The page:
Drugs That Promote Remyelination Could Help Treat Multiple Sclerosis
Material below is adapted from the SfN Short Course Drug-Based Modulation of Endogenous Stem Cells Promotes Functional Remyelination In Vivo, by Fadi Najm, et al. Short Courses are daylong scientific trainings on emerging neuroscience topics and research techniques held the day before SfN’s annual meeting.
Working like the insulation coating electrical wires, myelin — the fatty substance sheathing the thin fiber projecting from the neuronal cell body — protects those axons and supports efficient nerve transmission.
Multiple sclerosis (MS) arises when the immune system attacks myelin causing communication problems between the brain and the rest of the body. MS is characterized by both damage to the myelin sheath (demyelination) and a failure to repair the damaged myelin (remyelination). Without the protective myelin coating, messages traveling along nerve fibers may be slowed or stopped, and, over time, the axons and cell bodies of neurons can also become damaged.
Current treatments for MS exclusively target the immune system to prevent or slow down further demyelination. Although immunomodulatory drugs can ease inflammation in patients with MS, none of them prevents the progression of this chronic disease, largely due to their inability to stop or reverse the failure of remyelination.
Recently, more research has focused on attempting to find treatments that work by promoting repair of damaged myelin. Remyelination is performed by nerve cells known as oligodendrocytes, which mature from oligodendrocyte progenitor cells (OPCs) in the central nervous system. While MS patients possess abundant OPCs, they fail to differentiate into oligodendrocytes and cannot help repair damaged myelin. Promoting OPC differentiation is a promising target for drug treatment.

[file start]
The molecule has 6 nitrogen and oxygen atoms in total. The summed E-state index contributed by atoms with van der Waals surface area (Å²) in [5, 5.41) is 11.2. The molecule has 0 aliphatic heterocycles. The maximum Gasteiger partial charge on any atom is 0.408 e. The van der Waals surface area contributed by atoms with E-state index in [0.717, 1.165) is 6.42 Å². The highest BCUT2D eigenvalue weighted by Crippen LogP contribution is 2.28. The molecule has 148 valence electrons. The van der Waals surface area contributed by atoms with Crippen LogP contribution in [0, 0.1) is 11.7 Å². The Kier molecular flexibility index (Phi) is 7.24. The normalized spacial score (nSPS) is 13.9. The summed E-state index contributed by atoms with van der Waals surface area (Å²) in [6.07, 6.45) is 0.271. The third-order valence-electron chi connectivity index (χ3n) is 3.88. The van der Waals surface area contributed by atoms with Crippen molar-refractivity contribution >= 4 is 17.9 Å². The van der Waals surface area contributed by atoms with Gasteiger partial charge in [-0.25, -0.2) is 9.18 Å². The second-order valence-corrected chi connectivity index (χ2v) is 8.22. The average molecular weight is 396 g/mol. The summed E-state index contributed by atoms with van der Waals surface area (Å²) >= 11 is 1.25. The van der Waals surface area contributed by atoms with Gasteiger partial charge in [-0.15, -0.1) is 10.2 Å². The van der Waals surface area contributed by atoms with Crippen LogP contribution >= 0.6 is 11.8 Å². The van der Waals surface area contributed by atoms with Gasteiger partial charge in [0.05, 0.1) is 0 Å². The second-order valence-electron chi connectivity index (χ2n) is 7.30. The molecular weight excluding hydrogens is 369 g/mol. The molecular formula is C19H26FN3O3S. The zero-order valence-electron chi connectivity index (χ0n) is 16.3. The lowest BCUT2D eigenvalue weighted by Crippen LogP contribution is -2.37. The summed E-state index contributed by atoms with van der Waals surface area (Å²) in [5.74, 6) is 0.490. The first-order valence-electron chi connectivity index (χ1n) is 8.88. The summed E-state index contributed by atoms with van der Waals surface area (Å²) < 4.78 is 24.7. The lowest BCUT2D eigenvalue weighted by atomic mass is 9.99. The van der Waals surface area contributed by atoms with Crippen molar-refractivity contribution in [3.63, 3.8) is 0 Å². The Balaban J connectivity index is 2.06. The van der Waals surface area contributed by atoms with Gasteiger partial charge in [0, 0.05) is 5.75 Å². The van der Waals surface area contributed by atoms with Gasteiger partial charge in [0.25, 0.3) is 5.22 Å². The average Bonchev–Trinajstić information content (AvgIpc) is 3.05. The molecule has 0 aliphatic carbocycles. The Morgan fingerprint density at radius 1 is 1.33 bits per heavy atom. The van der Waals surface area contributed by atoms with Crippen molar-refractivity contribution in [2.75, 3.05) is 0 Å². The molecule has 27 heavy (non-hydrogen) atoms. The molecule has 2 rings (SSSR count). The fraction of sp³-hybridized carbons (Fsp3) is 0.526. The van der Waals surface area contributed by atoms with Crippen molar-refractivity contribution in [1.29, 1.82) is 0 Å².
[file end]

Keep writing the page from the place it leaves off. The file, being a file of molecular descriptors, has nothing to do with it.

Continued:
To identify drugs that could be repurposed as remyelinating therapeutics, researchers screened a library of small molecules, assessing their ability to drive the differentiation of OPCs into oligodendrocytes. Two drugs approved by FDA, miconazole and clobetasol, demonstrated new functions: the ability to modulate OPC maturation, enhance remyelination, and significantly reduce disease severity in mouse models of MS.
Both drugs increased the number of new oligodendrocytes in brain slices from newborn mice. They also enhanced the generation of human oligodendrocytes from human OPCs in vitro. In a mouse model of MS, in which a toxin causes demyelination, administration of both miconazole and clobetasol promoted the repair of damaged myelin. Importantly, both drugs cross the blood-brain barrier. Administering each drug at the peak of disease resulted in a striking reversal of disease severity in the model animals. The researchers saw an increased number of newly generated oligodendrocytes, an increase in the extent of remyelination, and an improvement in function, with nearly all the mice regaining the use of one or both hind legs.
While both drugs promote remyelination, clobetasol also works to suppress the immune system. Miconazole appears to function directly as a remyelinating drug with no effects on the immune system.
Collectively, these results suggest miconazole and clobetasol should be tested as new therapeutic agents to enhance the repair of damaged myelin in MS patients. With more research and clinical trials in human patients, these drugs have the potential to treat the currently untreatable chronic progression of MS.